“Culpeper’s battlefields are each one-of-a-kind,” said Paige Read, the town of Culpeper’s director of tourism and economic development. “The heroism, the sacrifice and the history that these landscapes witnessed happened here alone. We cannot replace them if they are lost—which is what makes them authentic and worthwhile destinations.”

Morgan Pierce, executive director of the Museum of Culpeper History, agreed.

“With heritage tourism, success begets success,” Pierce said. “In Culpeper, our museum, our battlefields and our other historic sites are all complementary. The more we support one another, the more successful we are across the board.”

Piedmont Environmental Council President Chris Miller said he sees great things ahead for the new group.

“For almost five decades, PEC has worked tirelessly to protect our region’s natural and historic resources,” said Miller, whose council is no stranger to working as a part of strong coalitions. “Together with our conservation partners, we have conserved some of our most treasured historic landscapes and hallowed ground. We are excited to join with those same partners in the creation of the Friends of Culpeper Battlefields, whose efforts will focus on amplifying the work of all of our organizations as we continue to promote and protect these places for generations to come.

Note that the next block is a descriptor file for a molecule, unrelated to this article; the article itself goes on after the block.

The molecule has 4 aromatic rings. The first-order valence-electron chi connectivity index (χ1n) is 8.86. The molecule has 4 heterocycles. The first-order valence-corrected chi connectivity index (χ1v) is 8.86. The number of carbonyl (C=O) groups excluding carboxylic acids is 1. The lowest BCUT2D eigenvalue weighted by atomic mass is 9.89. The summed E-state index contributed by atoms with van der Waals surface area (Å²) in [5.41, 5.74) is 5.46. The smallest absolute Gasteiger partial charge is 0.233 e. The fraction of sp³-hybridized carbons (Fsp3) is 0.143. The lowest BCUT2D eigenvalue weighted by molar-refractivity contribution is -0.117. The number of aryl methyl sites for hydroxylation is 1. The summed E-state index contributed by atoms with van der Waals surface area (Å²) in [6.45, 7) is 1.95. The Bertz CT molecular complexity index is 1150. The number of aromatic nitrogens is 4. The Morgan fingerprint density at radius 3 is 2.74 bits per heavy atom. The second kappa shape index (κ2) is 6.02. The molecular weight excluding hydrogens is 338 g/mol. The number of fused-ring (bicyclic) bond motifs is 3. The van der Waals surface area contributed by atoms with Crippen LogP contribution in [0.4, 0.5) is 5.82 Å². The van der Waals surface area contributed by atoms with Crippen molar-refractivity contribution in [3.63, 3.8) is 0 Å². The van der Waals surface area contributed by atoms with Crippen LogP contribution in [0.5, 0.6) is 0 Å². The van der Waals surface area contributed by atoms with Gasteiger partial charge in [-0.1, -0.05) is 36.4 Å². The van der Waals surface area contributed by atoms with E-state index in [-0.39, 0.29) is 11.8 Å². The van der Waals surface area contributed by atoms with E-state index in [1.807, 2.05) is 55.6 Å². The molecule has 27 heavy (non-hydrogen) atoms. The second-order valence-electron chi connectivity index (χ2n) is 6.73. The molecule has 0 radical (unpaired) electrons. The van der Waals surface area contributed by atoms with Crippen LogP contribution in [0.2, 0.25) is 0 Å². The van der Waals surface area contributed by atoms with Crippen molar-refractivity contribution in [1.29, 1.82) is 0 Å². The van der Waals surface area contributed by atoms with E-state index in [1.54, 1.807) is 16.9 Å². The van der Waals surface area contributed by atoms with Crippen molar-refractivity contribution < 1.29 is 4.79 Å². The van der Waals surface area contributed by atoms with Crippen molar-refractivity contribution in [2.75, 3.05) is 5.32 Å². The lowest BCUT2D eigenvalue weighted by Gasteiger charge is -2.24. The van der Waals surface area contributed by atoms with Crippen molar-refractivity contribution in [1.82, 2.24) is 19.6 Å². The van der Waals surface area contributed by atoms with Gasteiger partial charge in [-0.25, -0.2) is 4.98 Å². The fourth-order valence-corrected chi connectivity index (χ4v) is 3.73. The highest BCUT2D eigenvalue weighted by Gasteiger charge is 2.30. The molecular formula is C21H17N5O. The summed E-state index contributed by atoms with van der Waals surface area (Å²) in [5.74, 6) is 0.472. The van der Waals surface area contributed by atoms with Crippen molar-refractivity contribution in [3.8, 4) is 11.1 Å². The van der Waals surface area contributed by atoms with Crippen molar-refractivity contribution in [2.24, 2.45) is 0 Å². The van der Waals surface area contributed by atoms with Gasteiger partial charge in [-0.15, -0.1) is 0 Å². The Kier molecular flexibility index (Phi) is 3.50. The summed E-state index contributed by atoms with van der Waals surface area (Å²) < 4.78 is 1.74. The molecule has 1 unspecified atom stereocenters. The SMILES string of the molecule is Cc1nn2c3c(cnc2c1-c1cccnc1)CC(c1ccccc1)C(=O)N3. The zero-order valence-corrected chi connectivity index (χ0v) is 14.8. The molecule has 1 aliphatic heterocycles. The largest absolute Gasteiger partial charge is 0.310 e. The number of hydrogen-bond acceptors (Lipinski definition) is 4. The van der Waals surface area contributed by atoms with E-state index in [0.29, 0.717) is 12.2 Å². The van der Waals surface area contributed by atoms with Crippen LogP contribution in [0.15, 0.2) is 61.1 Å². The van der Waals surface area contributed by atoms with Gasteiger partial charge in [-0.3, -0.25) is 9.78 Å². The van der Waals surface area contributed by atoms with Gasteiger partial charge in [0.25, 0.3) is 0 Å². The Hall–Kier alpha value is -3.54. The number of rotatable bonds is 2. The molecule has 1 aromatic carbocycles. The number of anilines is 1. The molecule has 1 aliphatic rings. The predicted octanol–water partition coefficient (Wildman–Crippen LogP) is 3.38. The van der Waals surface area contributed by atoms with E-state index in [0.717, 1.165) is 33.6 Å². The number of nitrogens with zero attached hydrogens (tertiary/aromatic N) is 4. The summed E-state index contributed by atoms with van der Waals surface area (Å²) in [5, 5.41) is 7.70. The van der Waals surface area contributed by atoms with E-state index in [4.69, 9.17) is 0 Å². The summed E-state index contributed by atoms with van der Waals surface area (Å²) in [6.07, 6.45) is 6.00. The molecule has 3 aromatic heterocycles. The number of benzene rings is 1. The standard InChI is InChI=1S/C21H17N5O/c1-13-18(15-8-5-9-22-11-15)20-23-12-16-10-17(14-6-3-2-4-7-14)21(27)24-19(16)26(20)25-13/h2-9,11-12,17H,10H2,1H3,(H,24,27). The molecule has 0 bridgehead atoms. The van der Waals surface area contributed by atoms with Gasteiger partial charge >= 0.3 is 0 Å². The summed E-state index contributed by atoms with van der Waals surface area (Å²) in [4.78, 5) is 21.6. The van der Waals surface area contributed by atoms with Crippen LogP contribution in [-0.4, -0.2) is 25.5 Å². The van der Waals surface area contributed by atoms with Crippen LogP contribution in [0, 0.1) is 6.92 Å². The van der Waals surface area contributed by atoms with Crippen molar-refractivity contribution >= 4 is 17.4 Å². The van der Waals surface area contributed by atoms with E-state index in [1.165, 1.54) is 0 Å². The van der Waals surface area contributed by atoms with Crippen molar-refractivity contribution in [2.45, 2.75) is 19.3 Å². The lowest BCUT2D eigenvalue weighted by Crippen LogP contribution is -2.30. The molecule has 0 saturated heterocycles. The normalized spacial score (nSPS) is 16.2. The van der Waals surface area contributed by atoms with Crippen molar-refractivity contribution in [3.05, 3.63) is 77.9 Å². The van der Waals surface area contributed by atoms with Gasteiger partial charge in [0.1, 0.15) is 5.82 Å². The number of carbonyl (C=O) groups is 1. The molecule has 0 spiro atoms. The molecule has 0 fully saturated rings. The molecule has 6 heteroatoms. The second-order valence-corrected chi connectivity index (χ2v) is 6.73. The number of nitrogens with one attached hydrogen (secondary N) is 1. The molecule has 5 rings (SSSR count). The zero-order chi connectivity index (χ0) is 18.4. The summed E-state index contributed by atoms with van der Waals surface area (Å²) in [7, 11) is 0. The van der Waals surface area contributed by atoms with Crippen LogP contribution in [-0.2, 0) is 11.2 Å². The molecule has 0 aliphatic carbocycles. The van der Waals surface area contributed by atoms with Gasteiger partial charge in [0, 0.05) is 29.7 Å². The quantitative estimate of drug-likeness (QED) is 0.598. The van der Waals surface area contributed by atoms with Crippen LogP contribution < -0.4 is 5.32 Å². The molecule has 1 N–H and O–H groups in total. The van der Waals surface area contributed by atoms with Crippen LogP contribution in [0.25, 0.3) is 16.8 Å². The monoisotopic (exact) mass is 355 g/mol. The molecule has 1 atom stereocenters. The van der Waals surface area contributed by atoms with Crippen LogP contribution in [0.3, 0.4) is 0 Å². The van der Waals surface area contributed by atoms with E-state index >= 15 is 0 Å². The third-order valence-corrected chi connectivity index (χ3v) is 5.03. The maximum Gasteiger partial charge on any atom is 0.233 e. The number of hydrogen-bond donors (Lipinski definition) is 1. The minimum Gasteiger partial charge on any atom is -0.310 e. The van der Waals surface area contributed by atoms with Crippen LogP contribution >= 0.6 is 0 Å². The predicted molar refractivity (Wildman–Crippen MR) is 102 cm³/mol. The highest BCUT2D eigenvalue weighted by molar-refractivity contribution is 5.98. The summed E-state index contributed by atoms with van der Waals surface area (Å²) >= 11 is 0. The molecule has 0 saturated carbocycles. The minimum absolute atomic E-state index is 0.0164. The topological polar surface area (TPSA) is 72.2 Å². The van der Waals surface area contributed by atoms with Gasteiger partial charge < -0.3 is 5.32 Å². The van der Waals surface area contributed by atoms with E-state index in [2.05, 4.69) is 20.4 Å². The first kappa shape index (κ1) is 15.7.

“When we preserve the open lands beneath our battlefields, we also provide opportunities for public access, strengthen rural economies and protect tremendous natural resources, such as agricultural lands and habitat for wildlife,” he said.

The friends’ partners began meeting in January, and continued their discussions in February and March before COVID-19 developments overwhelmed everything, and made travel and physical meetings problematic, Strongin said in an interview.

Before the coronavirus crisis erupted, the group had planned events for a “soft launch,” including an Earth Day event at the Brandy Station battlefield, breakfast on a battlefield, and hosting the Liberty Rifles re-enactment group at Brandy Station, Strongin said.

“Maybe now we’ve reached a point where there’s a window that we can start talking about events, and thinking about when restrictions might be lifted,” she told the Star-Exponent.

The Friends of Culpeper Battlefields encourages people who were following the state park alliance online to visit, and perhaps relocate to, its new website, culpeperbattlefields.org, and Facebook page, Strongin said.